Monday’s Wall Street Journal story on eBay fraud investigators shows that despite the rising number of victims and losses, law enforcement isn’t exactly making these kinds of fraud investigations a priority.
Before reading the closing paragraphs you need a quick bit of background on the subject of the story:
NORWALK, Calif. – One of eBay Inc.’s official tenets is that “people are basically good.” George Fawrup wants to find the eBay users who are altogether bad.
For the last 2 1/2 years, Mr. Fawrup, a veteran California police detective, has been battling one of the Internet era’s signature crimes: online-auction fraud. Most of the fraudsters use eBay, the Internet’s biggest auction site, and they get craftier by the yearMany of Fawrup’s most unusual cases are covered in the rest of the artcile. As the story closes we learn that Fawrup has been reassigned. It’s where he’s being reassigned that will floor you.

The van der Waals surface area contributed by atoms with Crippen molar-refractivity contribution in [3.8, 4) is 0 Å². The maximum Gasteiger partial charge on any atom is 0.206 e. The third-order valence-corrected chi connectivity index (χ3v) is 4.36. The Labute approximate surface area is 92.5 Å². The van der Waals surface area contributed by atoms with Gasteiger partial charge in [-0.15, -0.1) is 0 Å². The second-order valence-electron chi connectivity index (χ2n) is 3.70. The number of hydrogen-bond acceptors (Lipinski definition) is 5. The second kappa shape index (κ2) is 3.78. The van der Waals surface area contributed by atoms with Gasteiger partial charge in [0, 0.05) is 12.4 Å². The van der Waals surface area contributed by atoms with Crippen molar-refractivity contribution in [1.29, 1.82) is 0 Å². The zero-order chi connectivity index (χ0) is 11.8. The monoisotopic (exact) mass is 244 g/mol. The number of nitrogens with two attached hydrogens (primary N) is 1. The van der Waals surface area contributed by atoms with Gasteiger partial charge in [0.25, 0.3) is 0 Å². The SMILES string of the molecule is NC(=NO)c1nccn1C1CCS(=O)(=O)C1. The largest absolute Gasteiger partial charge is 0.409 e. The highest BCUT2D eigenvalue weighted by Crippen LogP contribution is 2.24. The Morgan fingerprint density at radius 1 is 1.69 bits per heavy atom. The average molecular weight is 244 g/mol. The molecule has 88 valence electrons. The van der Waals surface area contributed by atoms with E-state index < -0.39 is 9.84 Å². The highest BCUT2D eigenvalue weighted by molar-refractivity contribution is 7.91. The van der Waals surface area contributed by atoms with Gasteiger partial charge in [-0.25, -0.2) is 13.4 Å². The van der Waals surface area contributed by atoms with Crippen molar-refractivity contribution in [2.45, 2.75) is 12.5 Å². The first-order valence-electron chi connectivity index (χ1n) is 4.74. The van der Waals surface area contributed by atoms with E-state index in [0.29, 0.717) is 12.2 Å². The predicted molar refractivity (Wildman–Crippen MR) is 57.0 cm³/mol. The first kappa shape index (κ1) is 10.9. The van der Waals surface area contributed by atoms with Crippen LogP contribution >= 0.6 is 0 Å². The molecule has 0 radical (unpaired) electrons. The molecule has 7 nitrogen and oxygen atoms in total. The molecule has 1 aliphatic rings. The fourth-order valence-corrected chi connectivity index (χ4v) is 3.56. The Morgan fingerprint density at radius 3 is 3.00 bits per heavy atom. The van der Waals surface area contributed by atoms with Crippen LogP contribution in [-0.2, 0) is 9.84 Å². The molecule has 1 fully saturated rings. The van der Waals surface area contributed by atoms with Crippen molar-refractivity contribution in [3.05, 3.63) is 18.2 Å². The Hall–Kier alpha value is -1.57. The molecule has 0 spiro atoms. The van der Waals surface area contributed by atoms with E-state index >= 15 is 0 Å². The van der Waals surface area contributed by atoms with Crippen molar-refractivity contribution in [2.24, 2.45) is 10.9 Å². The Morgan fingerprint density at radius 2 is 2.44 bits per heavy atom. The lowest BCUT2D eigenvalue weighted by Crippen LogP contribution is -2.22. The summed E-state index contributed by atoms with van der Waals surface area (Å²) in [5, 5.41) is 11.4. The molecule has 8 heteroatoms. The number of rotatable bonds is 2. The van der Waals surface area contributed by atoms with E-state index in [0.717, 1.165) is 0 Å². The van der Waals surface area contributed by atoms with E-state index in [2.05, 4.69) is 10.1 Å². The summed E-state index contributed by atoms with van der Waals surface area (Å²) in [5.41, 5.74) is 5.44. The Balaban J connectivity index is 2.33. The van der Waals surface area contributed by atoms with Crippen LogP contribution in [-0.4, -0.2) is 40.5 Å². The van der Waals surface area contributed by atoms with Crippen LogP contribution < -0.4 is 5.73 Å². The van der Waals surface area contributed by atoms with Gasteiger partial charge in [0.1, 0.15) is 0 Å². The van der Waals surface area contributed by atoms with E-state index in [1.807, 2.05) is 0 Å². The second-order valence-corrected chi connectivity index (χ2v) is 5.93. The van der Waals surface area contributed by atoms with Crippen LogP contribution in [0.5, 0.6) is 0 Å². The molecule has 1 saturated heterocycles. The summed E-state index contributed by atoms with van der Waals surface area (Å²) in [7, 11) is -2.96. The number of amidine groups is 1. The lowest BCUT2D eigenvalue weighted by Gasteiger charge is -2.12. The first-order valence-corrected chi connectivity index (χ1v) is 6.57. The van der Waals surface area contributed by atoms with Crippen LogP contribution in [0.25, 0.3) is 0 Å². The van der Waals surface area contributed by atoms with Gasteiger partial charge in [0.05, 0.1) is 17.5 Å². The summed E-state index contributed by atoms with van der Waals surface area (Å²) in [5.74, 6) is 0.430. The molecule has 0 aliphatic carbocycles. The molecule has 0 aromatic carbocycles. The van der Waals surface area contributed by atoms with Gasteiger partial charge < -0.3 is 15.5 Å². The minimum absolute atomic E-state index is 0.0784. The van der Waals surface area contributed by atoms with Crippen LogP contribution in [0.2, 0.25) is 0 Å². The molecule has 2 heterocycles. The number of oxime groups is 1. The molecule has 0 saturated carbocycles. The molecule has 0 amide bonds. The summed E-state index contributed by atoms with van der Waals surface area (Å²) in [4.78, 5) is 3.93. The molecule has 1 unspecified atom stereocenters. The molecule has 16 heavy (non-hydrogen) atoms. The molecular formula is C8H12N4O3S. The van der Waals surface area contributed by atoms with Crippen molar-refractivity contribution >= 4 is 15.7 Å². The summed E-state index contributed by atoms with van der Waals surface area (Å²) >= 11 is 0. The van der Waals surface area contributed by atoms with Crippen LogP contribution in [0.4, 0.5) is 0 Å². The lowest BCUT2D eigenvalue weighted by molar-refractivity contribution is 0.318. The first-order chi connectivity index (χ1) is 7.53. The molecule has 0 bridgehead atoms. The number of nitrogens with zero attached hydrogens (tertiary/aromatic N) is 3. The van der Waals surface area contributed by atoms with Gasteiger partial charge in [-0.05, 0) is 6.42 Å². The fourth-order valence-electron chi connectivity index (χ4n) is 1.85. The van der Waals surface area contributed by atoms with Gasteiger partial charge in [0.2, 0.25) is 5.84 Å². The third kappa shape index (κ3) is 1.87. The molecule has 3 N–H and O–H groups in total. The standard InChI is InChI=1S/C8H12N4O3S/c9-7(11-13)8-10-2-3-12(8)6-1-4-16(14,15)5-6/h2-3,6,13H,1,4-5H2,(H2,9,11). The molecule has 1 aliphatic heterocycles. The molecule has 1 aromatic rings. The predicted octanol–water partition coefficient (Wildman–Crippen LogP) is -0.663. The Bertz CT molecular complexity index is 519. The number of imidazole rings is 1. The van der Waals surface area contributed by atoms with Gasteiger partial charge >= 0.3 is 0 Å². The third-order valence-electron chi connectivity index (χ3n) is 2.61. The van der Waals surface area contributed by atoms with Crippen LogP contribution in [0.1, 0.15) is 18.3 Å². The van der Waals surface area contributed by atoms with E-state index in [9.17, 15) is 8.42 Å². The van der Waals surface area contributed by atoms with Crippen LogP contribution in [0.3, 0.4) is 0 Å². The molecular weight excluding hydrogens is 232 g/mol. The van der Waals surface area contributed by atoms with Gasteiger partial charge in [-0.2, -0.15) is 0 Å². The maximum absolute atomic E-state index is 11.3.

Mr. Fawrup’s experience with Internet-auction fraud has made him a resource for other members of law enforcement. Last year, he says, a police officer in Redondo Beach, Calif., called to say that a local citizen spotted his stolen bicycle for sale on eBay. The officer wanted to know how he should pursue the thief. Mr. Fawrup’s advice: Bid on the bike. The officer won the auction and arrested the seller when he went to pick up the bicycle, Mr. Fawrup says.
Come September, Mr. Fawrup will be on a new antifraud beat. He’s been reassigned to a unit in Commerce, Calif., that investigates people who try to redeem empty cans, bottles and plastic from out of state. The project director of the high-tech crimes task force, Lt. Rick Craigo, says Mr. Fawrup will be replaced. But both men agree their numbers are still too few to catch most Internet evildoers. Says Mr. Fawrup: “I’ve been able to do so little.”Brilliant bureaucracy strike again…